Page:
Okay, their fears were totally justified, doesn’t mean that ours are.

Okay, whom am I kidding.

The thing is, however, that this is exactly how the politicians, or rather the corporations that control our politicians, want us: uneducated, ignorant and unthinking. Because if you’re not trained to think for yourself, you’re much more easily manipulated.

The corporations and the politicians, they want us stupid.

I’m sure you know the feeling: you’ve seen a movie or a TV show, and you thought, “Wow, that was so bad, I feel my braincells dying.” Don’t tell me you didn’t notice that movies have gotten increasingly stupid over the last few decades. And don’t get me started on TV, specifically the so-called reality TV. If you get your news from the internet, you probably know the phenomenon that you half-glimpse something that sounds important, but by the time you manage to move your cursor it has already been replaced by the latest celebrity gossip and you can’t find it again because it had originally only half-registered on your consciousness anyway. Even if you manage to avoid all those traps, there aren’t just all those pundits/commentators out there who tell you what and how to think, there are also all those who listen to those commentators who told them how and what to think, and who cheerfully spread that gospel, and you’d better listen to them or else.

You know what? If I were conspiracy minded, I’d smell one. (For the record, I’m not. I like conspiracy theories, but mostly as fodder for story ideas.) I’d look at the schools, how they are ideologically influenced, and ideologically influencing. They promote boredom, not curiosity, they don’t encourage the kids to think and to find things out for themselves. Rather, they encourage the kids to not think for themselves, to just accept whatever crap they’re fed. The media promote that way of life. Its not important to think, to be critical, all that is important is to look good, to be wealthy and famous. Someone has it better than you? Keep your place, but do be envious. Listen to the politicians who control your world. You’re not sure who you can trust? Trust that pundit on that TV station that tells you how you should see the world, just like everyone else in your peer group. Don’t think, they know better. Trust them. Sure, that politician over there seems dumb as a doorknob, and her only qualification is that she used to look pretty once upon a time, but you can trust her, she parrots the same stuff that your pundit says. The pundit who is paid by the company that owns shares in the companies that pay for the politician’s career. Of course the politician will later repay those generous contributions, either by elevating the corporation’s leaders into government, or at least by looking away when those corporations do something that would get you locked up for life and beyond. Because, hey, that corporation paid for the politician, and should get their money’s worth, right, and besides it’s far more valuable than water or land or some dumb fishes, or even you, or how much were you worth on the stock market today?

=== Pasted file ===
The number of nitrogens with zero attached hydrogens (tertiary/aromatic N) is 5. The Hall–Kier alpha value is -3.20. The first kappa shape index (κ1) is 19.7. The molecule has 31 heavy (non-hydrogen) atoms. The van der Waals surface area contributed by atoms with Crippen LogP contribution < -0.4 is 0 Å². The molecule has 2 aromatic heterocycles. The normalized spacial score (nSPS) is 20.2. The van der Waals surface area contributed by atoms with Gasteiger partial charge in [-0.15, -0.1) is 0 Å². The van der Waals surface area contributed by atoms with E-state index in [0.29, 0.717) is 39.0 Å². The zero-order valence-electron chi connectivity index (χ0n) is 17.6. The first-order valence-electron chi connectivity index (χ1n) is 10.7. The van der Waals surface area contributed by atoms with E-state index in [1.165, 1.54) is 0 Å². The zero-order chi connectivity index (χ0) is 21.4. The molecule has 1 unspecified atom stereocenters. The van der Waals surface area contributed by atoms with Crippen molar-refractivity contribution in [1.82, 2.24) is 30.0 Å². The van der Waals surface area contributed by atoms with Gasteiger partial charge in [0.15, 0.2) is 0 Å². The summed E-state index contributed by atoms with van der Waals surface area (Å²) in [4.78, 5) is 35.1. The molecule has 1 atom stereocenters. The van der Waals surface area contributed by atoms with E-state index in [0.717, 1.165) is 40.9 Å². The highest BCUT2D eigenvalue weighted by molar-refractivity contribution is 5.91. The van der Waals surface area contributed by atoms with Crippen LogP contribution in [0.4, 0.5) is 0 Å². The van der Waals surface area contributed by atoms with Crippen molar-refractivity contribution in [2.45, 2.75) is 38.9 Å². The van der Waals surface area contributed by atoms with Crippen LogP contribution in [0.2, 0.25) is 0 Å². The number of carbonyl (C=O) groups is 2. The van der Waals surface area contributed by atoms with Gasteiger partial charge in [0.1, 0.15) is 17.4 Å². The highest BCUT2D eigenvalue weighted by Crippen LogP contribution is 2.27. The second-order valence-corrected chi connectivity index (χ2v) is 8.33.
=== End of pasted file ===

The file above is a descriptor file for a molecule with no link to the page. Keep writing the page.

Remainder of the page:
As I said, if I were a conspiracy theorist, I’d smell a conspiracy behind the rise in stupidity of the human race.  But I’m not a conspiracy theorist. There is no conspiracy. We’re doing it to ourselves, and those who can simply exploit what we do. Because exploitation, that’s what they do best.

19. January 2011

Homo Moronicus

Misanthropy week continues. Back when I was young, Homo Sapiens was translated as “knowing man.” Even at the time, that would have been my early- to mid teens, I joked that that label fit – knowing things doesn’t mean you understand them.

Imagine my surprise when a couple of years later, Homo Sapiens was suddenly changed into “wise human.”

Wise? Really? You serious? Honestly, I don’t see that. I mean, look at the standard definition of “wisdom”:

Wisdom is a deep understanding and realizing of people, things, events or situations, resulting in the ability to choose or act to consistently produce the optimum results with a minimum of time and energy. It is the ability to optimally (effectively and efficiently) apply perceptions and knowledge and so produce the desired results. Wisdom is also the comprehension of what is true or right coupled with optimum judgment as to action. Synonyms include: sagacity, discernment, or insight. Wisdom often requires control of one’s emotional reactions (the “passions”) so that one’s principles, reason and knowledge prevail to determine one’s actions.”

Be honest: does that really describe humans? I’m talking about the human race as a whole. The human race that is in complete denial of the fact that we’re making our own planet uninhabitable for the sake of our immediate convenience. The human race that indifferently uses up all the world’s resources because, hey, who cares. (With some nations  even taking pride in being the ultimate resource waster — really, pride.) The race that takes those places that don’t have any resources to exploit because, since those spots are worthless anyway, they’re perfect for storing an increaing amount of (mostly toxic) waste. Just so long that it’s out of sight; let the future generations worry about the consequences. Not to mention all the pollution that results from wanting a quick buck, so let’s cut costs. (Here’s looking at you, BP.)

Does that sound wise to you?